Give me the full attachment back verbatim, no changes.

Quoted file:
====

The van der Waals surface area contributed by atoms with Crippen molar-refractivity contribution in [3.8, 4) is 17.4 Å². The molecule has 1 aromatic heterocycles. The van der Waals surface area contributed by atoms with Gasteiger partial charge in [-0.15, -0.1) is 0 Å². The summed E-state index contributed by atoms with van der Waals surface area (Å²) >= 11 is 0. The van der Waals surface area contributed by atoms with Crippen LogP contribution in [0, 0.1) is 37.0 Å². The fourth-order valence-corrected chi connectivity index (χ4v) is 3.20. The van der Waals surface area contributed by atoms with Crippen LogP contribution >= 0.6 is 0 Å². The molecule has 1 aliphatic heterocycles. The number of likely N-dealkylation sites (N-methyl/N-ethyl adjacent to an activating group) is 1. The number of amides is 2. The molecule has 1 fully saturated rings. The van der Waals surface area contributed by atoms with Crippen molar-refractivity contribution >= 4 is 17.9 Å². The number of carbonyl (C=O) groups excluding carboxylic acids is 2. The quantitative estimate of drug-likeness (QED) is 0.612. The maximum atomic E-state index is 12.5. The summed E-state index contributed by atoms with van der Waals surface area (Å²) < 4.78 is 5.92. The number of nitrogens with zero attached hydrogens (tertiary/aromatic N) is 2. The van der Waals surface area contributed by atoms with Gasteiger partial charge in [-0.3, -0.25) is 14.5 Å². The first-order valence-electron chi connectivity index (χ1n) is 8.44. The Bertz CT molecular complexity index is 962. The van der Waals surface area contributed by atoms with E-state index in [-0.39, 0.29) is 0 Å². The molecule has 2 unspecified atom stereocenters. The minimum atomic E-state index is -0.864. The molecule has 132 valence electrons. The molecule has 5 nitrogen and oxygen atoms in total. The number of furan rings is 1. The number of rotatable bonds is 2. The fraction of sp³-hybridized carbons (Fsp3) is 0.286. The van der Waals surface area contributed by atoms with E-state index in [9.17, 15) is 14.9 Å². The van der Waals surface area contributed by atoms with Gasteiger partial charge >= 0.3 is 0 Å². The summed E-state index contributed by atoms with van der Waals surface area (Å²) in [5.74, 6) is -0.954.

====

The van der Waals surface area contributed by atoms with Crippen molar-refractivity contribution in [3.8, 4) is 17.4 Å². The molecule has 1 aromatic heterocycles. The van der Waals surface area contributed by atoms with Gasteiger partial charge in [-0.15, -0.1) is 0 Å². The summed E-state index contributed by atoms with van der Waals surface area (Å²) >= 11 is 0. The van der Waals surface area contributed by atoms with Crippen LogP contribution in [0, 0.1) is 37.0 Å². The fourth-order valence-corrected chi connectivity index (χ4v) is 3.20. The van der Waals surface area contributed by atoms with Crippen LogP contribution >= 0.6 is 0 Å². The molecule has 1 aliphatic heterocycles. The number of likely N-dealkylation sites (N-methyl/N-ethyl adjacent to an activating group) is 1. The number of amides is 2. The molecule has 1 fully saturated rings. The van der Waals surface area contributed by atoms with Crippen molar-refractivity contribution >= 4 is 17.9 Å². The number of carbonyl (C=O) groups excluding carboxylic acids is 2. The quantitative estimate of drug-likeness (QED) is 0.612. The maximum atomic E-state index is 12.5. The summed E-state index contributed by atoms with van der Waals surface area (Å²) < 4.78 is 5.92. The number of nitrogens with zero attached hydrogens (tertiary/aromatic N) is 2. The van der Waals surface area contributed by atoms with Gasteiger partial charge in [-0.3, -0.25) is 14.5 Å². The first-order valence-electron chi connectivity index (χ1n) is 8.44. The Bertz CT molecular complexity index is 962. The van der Waals surface area contributed by atoms with E-state index in [-0.39, 0.29) is 0 Å². The molecule has 2 unspecified atom stereocenters. The minimum atomic E-state index is -0.864. The molecule has 132 valence electrons. The molecule has 5 nitrogen and oxygen atoms in total. The number of furan rings is 1. The number of rotatable bonds is 2. The fraction of sp³-hybridized carbons (Fsp3) is 0.286. The van der Waals surface area contributed by atoms with E-state index in [9.17, 15) is 14.9 Å². The van der Waals surface area contributed by atoms with Gasteiger partial charge >= 0.3 is 0 Å². The summed E-state index contributed by atoms with van der Waals surface area (Å²) in [5.74, 6) is -0.954.